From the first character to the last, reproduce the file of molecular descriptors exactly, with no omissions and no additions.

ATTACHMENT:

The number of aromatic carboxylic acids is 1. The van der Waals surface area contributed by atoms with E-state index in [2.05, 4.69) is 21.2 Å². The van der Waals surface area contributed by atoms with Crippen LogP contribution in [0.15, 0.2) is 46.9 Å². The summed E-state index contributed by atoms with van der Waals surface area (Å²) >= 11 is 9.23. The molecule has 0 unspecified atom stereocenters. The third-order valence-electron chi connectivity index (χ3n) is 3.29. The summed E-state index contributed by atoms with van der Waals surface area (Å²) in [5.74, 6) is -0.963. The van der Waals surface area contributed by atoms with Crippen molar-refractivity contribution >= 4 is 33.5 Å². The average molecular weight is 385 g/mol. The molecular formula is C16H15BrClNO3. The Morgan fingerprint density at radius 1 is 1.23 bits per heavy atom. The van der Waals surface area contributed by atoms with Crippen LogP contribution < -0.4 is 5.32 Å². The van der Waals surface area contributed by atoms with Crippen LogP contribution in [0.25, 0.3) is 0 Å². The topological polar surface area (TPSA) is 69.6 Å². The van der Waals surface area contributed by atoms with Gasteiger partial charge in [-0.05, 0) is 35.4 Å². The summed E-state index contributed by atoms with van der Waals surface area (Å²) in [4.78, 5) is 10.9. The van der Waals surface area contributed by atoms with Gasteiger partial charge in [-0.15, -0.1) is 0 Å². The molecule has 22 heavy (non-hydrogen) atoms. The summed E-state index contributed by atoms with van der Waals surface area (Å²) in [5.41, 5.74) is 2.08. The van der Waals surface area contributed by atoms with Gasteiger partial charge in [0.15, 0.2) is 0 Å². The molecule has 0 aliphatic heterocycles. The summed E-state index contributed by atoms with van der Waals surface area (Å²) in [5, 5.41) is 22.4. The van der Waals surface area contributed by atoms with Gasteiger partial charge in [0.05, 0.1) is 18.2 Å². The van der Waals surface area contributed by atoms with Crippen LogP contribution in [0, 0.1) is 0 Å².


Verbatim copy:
The number of aromatic carboxylic acids is 1. The van der Waals surface area contributed by atoms with E-state index in [2.05, 4.69) is 21.2 Å². The van der Waals surface area contributed by atoms with Crippen LogP contribution in [0.15, 0.2) is 46.9 Å². The summed E-state index contributed by atoms with van der Waals surface area (Å²) >= 11 is 9.23. The molecule has 0 unspecified atom stereocenters. The third-order valence-electron chi connectivity index (χ3n) is 3.29. The summed E-state index contributed by atoms with van der Waals surface area (Å²) in [5.74, 6) is -0.963. The van der Waals surface area contributed by atoms with Crippen molar-refractivity contribution >= 4 is 33.5 Å². The average molecular weight is 385 g/mol. The molecular formula is C16H15BrClNO3. The Morgan fingerprint density at radius 1 is 1.23 bits per heavy atom. The van der Waals surface area contributed by atoms with Crippen LogP contribution < -0.4 is 5.32 Å². The van der Waals surface area contributed by atoms with Crippen LogP contribution in [0.25, 0.3) is 0 Å². The topological polar surface area (TPSA) is 69.6 Å². The van der Waals surface area contributed by atoms with Gasteiger partial charge in [-0.05, 0) is 35.4 Å². The summed E-state index contributed by atoms with van der Waals surface area (Å²) in [4.78, 5) is 10.9. The van der Waals surface area contributed by atoms with Gasteiger partial charge in [-0.15, -0.1) is 0 Å². The molecule has 22 heavy (non-hydrogen) atoms. The summed E-state index contributed by atoms with van der Waals surface area (Å²) in [5.41, 5.74) is 2.08. The van der Waals surface area contributed by atoms with Gasteiger partial charge in [0.15, 0.2) is 0 Å². The molecule has 0 aliphatic heterocycles. The summed E-state index contributed by atoms with van der Waals surface area (Å²) in [5, 5.41) is 22.4. The van der Waals surface area contributed by atoms with Gasteiger partial charge in [0.05, 0.1) is 18.2 Å². The van der Waals surface area contributed by atoms with Crippen LogP contribution in [0, 0.1) is 0 Å².